Approach Bash Like a Developer - Part 19.5 - Disabling Path Expansion
This is part nineteen and a half of a series on how to approach bash programming in a way that’s safer and more structured than your basic script.
See part 1 if you want to catch the series from the start.
Last time, we disabled word splitting. This time, let’s disable path expansion.
An implication to using unquoted expansions I mentioned in the last post has to do with path expansion, or globbing.
If you followed the standard practice of quoting all of your expansions, you were also getting protection from this automatic shell feature as well.
After expansions and word splitting, bash looks for glob expressions and matches them to files and directories in the current directory, substituting any results it finds.
That means if you have a value which contains *, ? or [chars], then it will be checked against the filesystem and possibly changed.
For example, this echos “helloa”, not “hello?”:
Inspecting the variable with declare -p myvar shows that it indeed has the question mark in it. It’s the echo command which performs the path expansion.
Mostly I don’t concern myself with this, since the odds are typically very low that a value I care about also happens to expand to a path.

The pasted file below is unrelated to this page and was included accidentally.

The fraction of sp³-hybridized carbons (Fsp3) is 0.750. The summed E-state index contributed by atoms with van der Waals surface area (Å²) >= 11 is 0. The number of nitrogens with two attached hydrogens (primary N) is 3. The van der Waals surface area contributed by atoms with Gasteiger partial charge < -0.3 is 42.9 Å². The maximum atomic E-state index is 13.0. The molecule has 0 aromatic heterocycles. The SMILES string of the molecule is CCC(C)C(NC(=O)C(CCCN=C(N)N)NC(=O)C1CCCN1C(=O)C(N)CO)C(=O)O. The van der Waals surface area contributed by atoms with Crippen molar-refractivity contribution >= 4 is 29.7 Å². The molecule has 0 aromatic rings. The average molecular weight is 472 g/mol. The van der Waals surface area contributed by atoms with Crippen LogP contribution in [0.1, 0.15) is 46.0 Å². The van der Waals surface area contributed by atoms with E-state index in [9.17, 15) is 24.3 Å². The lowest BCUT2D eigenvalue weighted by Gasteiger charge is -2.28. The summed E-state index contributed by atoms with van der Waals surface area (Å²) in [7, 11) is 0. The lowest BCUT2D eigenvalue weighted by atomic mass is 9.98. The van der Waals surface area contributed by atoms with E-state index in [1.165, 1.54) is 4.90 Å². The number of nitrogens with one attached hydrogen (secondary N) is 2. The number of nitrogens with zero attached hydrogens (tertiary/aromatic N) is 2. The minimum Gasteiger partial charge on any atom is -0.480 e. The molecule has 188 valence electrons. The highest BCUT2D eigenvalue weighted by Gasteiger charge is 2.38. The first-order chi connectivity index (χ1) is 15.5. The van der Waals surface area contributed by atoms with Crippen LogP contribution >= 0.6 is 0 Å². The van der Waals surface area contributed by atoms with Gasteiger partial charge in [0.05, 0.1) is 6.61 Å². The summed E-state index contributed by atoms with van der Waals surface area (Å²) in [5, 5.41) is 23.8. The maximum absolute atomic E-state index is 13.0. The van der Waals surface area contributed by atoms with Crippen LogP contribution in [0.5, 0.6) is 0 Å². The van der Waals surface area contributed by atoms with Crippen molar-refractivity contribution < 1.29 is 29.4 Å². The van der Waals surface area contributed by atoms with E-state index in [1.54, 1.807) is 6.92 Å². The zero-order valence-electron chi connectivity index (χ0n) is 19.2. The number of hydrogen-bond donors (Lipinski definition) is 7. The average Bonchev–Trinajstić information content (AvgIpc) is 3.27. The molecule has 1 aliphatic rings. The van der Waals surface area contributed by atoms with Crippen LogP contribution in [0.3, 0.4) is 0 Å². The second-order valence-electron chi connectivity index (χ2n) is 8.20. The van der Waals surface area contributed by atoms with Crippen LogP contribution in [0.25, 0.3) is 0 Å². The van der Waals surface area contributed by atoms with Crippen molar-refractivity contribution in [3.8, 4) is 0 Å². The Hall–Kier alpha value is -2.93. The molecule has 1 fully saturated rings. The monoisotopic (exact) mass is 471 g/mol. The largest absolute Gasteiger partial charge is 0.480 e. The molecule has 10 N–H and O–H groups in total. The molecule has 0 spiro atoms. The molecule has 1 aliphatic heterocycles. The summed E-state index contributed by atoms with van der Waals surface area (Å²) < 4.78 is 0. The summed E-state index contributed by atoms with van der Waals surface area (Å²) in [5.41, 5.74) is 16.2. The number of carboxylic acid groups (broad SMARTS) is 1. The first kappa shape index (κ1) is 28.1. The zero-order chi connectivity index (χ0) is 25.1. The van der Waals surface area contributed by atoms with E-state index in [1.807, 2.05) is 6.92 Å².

However, be aware that it happens. Without going further into detail, I’ll simply recommend that you disable path expansion in your scripts using set -o noglob and only enable it when you need it.
One interesting option this opens up is the ability to use glob punctuation in function names, namely the question mark.
One of the affectations of ruby as a language is to make use of the question mark in method names. Ruby uses them as a convention (not an operator) to simply signify the return type of the method as a boolean (or “truthy” object).
While I won’t be borrowing much from ruby in this series, this is one thing I’ve always found visually useful for comprehension in code. A pithy function name ending with a question mark can well replace a longer and more expository name without one.
For this reason, you’ll see me using question marks in some function names. For example, our sourced function will now become sourced?.
I won’t bother relisting support.bash for such a small change, but I will note that method names which include a trailing question mark require the space between the function name and the parentheses in the function definition.
Given all of this, here’s the updated version of our basic script outline:
Notice the lack of need for quotation marks in the source and main invocations, and the question mark on sourced?.
Continue with part 20 - scoping